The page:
Successful entrepreneurs understand how to use restrictive covenants (non-competes, non-solicitations, and non-disclosure agreements) to protect their businesses. In this post we’ll cover the differences and some practical tips for each.
A non-compete is just that–an obligation not to compete with another party. These are most often found in some form of employment agreement and often prohibit the employee from competing with the employer while employed and for a period of years after the employment ends.
While most states will enforce reasonably drafted non-compete provisions, you should use them with extreme caution (if you use them at all). You may experience a direct benefit when using them with senior-level employees, but your business (along with other businesses in your community) will likely experience negative side effects if your community uses non-competes broadly. That’s because they restrict works, reduce innovation, and can cause long-term negative effects to local economies.
Rather than relying on non-competes, you might consider using non-solicitations and/or non-disclosure agreements to protect your company’s rights.
Although related to non-competes, non-solicitations are different. These provisions restrict someone from soliciting your employees and/or your clients.
For example, an employment non-solicitation provision would prohibit a prior employee (or client) from inducing your employees to leave your company and to go work for them. And a client non-solicitation provision would prohibit a prior employee from asking your clients to fire you and to hire them.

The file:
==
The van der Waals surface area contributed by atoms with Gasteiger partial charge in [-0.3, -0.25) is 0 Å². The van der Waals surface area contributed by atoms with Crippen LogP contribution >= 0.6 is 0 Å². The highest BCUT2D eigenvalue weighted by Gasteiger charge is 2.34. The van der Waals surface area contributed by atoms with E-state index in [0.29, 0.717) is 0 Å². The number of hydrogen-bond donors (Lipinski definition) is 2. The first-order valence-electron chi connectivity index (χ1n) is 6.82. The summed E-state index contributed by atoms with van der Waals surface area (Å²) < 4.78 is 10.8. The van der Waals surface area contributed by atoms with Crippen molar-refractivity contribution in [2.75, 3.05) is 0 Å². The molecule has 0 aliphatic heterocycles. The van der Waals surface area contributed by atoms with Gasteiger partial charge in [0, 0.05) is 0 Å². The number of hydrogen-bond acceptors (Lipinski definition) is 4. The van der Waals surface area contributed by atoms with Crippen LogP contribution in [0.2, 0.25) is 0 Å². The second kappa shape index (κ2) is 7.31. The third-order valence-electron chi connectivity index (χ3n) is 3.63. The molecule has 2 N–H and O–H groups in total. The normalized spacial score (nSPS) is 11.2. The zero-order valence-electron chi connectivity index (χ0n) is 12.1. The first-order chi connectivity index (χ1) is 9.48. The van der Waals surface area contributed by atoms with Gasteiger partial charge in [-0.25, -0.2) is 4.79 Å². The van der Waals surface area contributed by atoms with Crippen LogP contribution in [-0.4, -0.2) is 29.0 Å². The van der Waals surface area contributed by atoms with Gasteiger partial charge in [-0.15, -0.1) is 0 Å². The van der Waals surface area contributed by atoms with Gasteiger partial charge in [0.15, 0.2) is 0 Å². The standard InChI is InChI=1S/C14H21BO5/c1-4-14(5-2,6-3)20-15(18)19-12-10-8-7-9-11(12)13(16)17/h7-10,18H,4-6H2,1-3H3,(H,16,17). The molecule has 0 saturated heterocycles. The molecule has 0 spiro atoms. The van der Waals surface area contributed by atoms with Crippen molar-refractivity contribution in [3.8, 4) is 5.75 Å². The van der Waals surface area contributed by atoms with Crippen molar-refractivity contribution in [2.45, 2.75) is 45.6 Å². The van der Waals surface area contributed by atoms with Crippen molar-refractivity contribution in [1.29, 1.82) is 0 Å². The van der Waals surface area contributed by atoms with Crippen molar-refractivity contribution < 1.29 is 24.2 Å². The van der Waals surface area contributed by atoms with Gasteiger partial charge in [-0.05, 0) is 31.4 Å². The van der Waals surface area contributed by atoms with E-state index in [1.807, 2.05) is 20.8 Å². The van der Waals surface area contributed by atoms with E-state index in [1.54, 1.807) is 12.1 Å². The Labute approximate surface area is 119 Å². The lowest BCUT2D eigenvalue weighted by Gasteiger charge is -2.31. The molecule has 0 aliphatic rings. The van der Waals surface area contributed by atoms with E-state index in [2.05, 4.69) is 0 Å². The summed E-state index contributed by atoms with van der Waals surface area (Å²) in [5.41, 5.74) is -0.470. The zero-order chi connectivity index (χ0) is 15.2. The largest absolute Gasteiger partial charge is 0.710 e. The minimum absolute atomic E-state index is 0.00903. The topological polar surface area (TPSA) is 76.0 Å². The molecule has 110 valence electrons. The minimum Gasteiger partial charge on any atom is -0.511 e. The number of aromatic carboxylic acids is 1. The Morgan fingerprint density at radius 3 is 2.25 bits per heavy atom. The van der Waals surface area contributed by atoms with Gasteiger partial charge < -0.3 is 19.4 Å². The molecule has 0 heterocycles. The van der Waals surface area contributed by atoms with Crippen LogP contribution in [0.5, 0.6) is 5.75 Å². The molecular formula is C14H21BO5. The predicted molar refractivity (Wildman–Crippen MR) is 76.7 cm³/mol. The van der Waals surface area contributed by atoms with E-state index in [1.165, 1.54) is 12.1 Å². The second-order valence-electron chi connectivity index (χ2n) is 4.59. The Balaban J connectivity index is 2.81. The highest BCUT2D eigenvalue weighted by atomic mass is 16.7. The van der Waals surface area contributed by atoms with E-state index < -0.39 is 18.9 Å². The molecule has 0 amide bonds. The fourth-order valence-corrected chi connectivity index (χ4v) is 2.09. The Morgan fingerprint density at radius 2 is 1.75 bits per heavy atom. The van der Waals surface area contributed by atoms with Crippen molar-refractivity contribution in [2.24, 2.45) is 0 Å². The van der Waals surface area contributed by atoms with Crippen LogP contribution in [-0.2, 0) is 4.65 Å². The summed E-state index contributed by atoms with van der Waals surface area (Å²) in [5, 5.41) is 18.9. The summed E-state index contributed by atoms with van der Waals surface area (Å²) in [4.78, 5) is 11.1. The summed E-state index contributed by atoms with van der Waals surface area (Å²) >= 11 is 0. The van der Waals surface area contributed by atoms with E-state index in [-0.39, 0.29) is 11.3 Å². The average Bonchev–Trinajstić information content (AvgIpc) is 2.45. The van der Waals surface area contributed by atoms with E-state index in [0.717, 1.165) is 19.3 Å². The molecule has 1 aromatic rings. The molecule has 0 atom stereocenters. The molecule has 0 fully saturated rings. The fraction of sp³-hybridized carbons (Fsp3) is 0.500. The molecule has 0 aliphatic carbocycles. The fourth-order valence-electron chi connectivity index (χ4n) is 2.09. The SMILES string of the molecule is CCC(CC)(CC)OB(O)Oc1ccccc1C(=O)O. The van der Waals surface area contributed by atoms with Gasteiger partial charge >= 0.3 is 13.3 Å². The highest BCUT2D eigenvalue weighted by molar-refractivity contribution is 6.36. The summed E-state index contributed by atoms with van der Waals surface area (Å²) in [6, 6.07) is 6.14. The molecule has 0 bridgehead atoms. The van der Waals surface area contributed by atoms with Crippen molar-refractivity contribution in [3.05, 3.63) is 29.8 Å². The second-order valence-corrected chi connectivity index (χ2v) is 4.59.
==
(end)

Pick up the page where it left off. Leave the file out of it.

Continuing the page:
In both cases, it is more likely to be enforced by a court if it is narrowly tailored to protect a legitimate business interest. Usually, this means limited to some degree to a number of years after the relationship between you and your employee (or client) ends.
It is almost always a good idea to include a non-solicitation (especially in the absence of a non-compete) to ensure your employment and client relationships are not harmed.
While you may or may not use non-competes and non-solicitations, you should almost always use a non-disclosure agreement whenever you are giving your confidential information to anyone–regardless if they are inside or outside of your company.
In short, a non-disclosure agreement will define what is and what is not “confidential” and then outline what the recipient can and cannot do with that information. Most often they will be required to protect it, not use it for an unauthorized purpose, and not disclose it to third parties. An NDA can be unilateral (in which case only one party has confidentiality obligations) or mutual (in which case both parties have confidentiality obligations).
You can create a stand-alone non-disclosure agreement, or you can just include a non-disclosure obligation in another agreement such as in an employment agreement.
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